As “two weeks to flatten the curve” morphed into months and years, Klaus Schwab, the founder of the World Economic Forum, representing the Davos-attending, private jet flying, policy-building elites of the world, followed behind Big Tech like a Herald of old, sounding the arrival of the Great Reset and the Fourth Industrial Revolution. Our digital, physical and biological identities would soon merge, he proclaimed, as part of a “better” and more sustainable world. Technology guided by the loving hands of the Big Tech Giants would save us from our pestilence-stricken and wasteful selves, and deliver us from pathogens. Microsoft, Oracle and the Gates Foundation took the opportunity, together with military-intelligence spy tech contractor MITRE, to establish the infrastructure for digital certification and digital identities, while we all became accustomed to scanning ourselves in and out wherever we go, leaving a digital trail behind us, tracked, traced and appended like never before to our phones. Next on the Brave New technological agenda, Schwab informs us, is immersion in a virtual reality that “will contain environments where we will earn money [and] forge relationships … The distinction between being offline and online will become increasingly blurred and harder to identify, and the meaning of reality itself will evolve” .
Global finance is singing from the same hymn sheet and banking on its long-planned digital economy and virtual world, replete with technologically enhanced human beings. In 2021, the Bank of America issued “Moonshot” investment advice, listing 14 profitable “areas of disruption” that promise to deliver a financial boon, including brain-computer interfaces, emotional AI, bionic humans, synthetic biology, and a universe of “virtual worlds that interoperate with each other superseding the internet/physical world.” Bloomberg has written of the Bank of America’s moonshots, “the 14 technologies highlighted for the future currently represent only $330 billion in market size. Combined, they could increase 36% a year to $6.4 trillion by the 2030s. For context, profits from S&P 500 companies have grown 6% a year historically.” The Bank of America’s top three shareholders include BlackRock, the world’s largest asset manager. Described as a “secret world power” and “the fourth branch of government”, to the extent that the “boundaries between the state and the financial oligarchy are virtually non-existent,” BlackRock is expected to play a central role in banking and digital/crypto currency aspects of coming digital biometric identities and economies, potentially with financially-enforced social control.
Meanwhile, Microsoft has lodged a patent application, curiously numbered 2020 060606, for technology with which human body and brain activity data can be collected, used to mine and award cryptocurrency, and be transmitted to devices connected to the web, whether smartphones, computers, or screen-less devices on the Internet of Things and the forthcoming Internet of Bodies. Data to be collected and transmitted during the performance of various assigned tasks include body heat, internal imaging, eye movements, blood flow, and electrical brain activity. The sensors with which such internal and external body activity data would be collected, according to the patent application, “include, for example, but are not limited to, functional magnetic resonance imaging (fMRI) scanners or sensors, electroencephalography (EEG) sensors, near-infrared spectroscopy (NIRS) sensors, heart-rate monitors, thermal sensors, optical sensors, radio frequency (RF) sensors, ultrasonic sensors, cameras, or any other sensor or scanner that can measure or sense body activity or scan the human body. For instance, the fMRI may measure body activity by detecting changes associated with blood flow. The fMRI may use a magnetic field and radio waves to create detailed images of the body (e.g. blood flow in the brain to detect areas of activity).” Whether the sensors transmitting these data to external devices and the blockchain would be macro, micro, or nano in scale is left wide open, as is the method of their attachment to and/or implantation in the human-animal-product host.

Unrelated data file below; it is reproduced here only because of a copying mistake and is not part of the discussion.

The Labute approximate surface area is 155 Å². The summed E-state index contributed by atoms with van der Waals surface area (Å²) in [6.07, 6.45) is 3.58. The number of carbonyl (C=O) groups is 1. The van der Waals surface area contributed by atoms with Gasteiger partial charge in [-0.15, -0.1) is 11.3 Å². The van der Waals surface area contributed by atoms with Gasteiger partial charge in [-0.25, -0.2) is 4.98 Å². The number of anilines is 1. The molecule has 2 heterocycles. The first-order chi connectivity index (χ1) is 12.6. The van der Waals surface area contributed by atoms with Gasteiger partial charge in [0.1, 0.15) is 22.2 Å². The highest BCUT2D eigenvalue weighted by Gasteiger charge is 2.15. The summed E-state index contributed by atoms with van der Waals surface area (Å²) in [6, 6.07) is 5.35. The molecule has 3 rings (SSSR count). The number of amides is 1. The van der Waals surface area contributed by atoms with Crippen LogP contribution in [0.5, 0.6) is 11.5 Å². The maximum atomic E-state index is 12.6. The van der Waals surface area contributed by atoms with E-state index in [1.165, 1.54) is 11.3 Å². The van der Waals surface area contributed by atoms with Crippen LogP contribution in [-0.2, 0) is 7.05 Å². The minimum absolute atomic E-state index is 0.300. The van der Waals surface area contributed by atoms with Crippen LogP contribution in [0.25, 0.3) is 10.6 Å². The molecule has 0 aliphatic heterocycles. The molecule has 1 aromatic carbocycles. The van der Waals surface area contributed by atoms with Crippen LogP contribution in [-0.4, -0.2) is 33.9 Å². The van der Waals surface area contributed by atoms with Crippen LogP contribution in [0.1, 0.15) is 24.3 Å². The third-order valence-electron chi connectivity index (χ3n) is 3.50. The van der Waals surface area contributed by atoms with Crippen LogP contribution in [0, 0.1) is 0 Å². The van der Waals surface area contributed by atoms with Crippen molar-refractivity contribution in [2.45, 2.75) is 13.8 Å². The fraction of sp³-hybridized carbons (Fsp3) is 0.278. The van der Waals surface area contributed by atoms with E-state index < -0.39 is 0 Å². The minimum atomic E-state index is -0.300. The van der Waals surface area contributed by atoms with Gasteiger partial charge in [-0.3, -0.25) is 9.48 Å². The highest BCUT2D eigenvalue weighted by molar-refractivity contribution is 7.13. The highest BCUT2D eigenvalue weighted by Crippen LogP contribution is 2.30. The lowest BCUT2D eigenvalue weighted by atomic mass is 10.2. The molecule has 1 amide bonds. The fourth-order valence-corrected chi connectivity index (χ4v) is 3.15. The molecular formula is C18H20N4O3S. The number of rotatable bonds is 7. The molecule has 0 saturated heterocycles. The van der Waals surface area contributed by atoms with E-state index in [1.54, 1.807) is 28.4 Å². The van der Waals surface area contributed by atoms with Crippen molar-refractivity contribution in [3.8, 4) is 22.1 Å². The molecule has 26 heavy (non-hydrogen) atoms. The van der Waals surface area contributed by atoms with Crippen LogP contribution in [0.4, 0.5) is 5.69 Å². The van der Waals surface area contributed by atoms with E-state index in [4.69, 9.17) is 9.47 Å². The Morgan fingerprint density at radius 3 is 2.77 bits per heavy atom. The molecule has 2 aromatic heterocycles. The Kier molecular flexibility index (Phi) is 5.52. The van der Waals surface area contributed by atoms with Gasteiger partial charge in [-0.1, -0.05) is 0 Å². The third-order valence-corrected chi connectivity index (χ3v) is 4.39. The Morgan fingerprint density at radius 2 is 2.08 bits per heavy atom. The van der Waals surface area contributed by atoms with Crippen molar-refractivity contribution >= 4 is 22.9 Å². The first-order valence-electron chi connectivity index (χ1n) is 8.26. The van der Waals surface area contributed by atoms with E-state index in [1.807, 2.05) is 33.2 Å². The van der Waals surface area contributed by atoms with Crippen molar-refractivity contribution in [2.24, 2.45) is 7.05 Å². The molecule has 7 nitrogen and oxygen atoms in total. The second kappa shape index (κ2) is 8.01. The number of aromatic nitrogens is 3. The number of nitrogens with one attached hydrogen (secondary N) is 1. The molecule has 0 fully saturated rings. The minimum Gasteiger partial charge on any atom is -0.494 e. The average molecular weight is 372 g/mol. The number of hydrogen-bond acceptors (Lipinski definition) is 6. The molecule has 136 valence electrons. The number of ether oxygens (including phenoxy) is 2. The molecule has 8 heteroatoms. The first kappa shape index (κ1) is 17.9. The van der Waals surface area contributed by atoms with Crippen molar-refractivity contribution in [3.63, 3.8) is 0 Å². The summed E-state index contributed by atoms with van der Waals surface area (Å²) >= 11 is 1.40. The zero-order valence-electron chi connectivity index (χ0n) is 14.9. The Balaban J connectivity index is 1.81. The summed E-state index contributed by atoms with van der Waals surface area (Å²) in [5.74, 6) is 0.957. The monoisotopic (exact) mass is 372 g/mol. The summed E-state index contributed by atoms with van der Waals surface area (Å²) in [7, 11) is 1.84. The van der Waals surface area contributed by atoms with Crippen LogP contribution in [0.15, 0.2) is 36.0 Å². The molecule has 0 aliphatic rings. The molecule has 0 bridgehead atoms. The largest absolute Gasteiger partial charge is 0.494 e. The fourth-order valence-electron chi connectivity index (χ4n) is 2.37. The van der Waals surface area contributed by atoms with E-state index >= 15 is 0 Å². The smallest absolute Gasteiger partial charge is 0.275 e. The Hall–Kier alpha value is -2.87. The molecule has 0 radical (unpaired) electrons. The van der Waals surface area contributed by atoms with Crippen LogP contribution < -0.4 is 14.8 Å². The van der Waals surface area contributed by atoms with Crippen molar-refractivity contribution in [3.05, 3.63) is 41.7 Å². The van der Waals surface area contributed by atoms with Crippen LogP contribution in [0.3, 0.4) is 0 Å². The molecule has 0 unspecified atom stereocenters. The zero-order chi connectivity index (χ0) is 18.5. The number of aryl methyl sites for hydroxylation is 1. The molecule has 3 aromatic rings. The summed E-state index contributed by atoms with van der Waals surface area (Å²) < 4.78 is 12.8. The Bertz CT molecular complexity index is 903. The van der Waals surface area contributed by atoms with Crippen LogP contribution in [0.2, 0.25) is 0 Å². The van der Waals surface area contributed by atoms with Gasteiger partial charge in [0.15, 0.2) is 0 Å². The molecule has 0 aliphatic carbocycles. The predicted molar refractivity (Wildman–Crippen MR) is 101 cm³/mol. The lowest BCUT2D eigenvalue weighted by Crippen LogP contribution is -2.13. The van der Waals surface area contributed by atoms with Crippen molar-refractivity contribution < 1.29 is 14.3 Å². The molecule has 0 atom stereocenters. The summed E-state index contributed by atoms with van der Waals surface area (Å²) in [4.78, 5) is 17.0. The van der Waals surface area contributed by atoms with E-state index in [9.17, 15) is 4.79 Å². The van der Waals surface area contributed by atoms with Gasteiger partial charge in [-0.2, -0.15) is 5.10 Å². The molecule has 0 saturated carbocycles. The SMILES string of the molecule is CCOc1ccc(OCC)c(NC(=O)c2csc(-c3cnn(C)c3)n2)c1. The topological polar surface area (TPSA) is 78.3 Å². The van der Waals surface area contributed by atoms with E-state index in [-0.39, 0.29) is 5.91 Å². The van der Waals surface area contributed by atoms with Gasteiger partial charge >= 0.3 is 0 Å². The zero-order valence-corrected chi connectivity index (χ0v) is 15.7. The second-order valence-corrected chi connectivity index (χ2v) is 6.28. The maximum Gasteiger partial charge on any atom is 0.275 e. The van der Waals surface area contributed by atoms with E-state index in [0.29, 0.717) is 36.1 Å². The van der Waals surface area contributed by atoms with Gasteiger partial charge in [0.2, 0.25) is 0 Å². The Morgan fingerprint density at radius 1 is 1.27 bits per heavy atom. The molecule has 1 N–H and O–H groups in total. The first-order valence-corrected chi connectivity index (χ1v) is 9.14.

The implications for real-time mass surveillance, bodily autonomy, and integration with digital identities, digital currencies, and virtual worlds are stark and alarming, particularly given pronouncements made by the Giants of the Fourth Industrial Revolution that our digital, physical, and biological identities will soon merge. Elon Musk at once warns us that the risk of “digital super-intelligence” being weaponised against populations by the powerful is “far more dangerous than nukes.” In the same breath, however, he simultaneously sells the inevitability of surrendering our meaningful participation in society to the superiority of AI, and seeking refuge in a fusion between biological intelligence and digital machine intelligence, or between brain and technology. Much of the glamour appearing in the Big Tech propaganda discourse glosses over and conceals the tensile strength of the digital chains that bind human beings in the metaverse of their own digital caves — a pervasive simulacrum in which inhabitants mistake the mediated hyperreal for the empirical world where Big Tech Giants amass and use the power to judge who can participate in the New World Economy. But how did we get here? Where is the outcry? Whither humanity?
2. Conjuring Illusions with Information: Incantation as News
Big Tech is at the very center of communicating the claimed benefits of tolerating human existence in a global simulacrum. Offering a window onto the tactics by which elites maintain the power structure and its key relationships through deception, and thereby induce populations to comply unwittingly with agendas they would otherwise reject, in 2014 The Intercept published a set of leaked training materials designed for those tasked with deceiving the world. The materials were developed by the UK’s Joint Threat Research Intelligence Group (JTRIG hereafter) — a cyber-operations unit of the UK Signals Intelligence Agency, GCHQ, tasked to target issues of terrorism. Since its publication in 2014 and since the meaning of “terrorism” has recently expanded to include anyone who questions prevailing political wisdom, the JTRIG materials are crucial to understanding how mass manipulation and control are achieved. The training materials were called “The Art of Deception: Training for a New Generation of Covert Operations” and were presented at what NBC News described as NSA cyber-spy conferences in 2010 and 2012.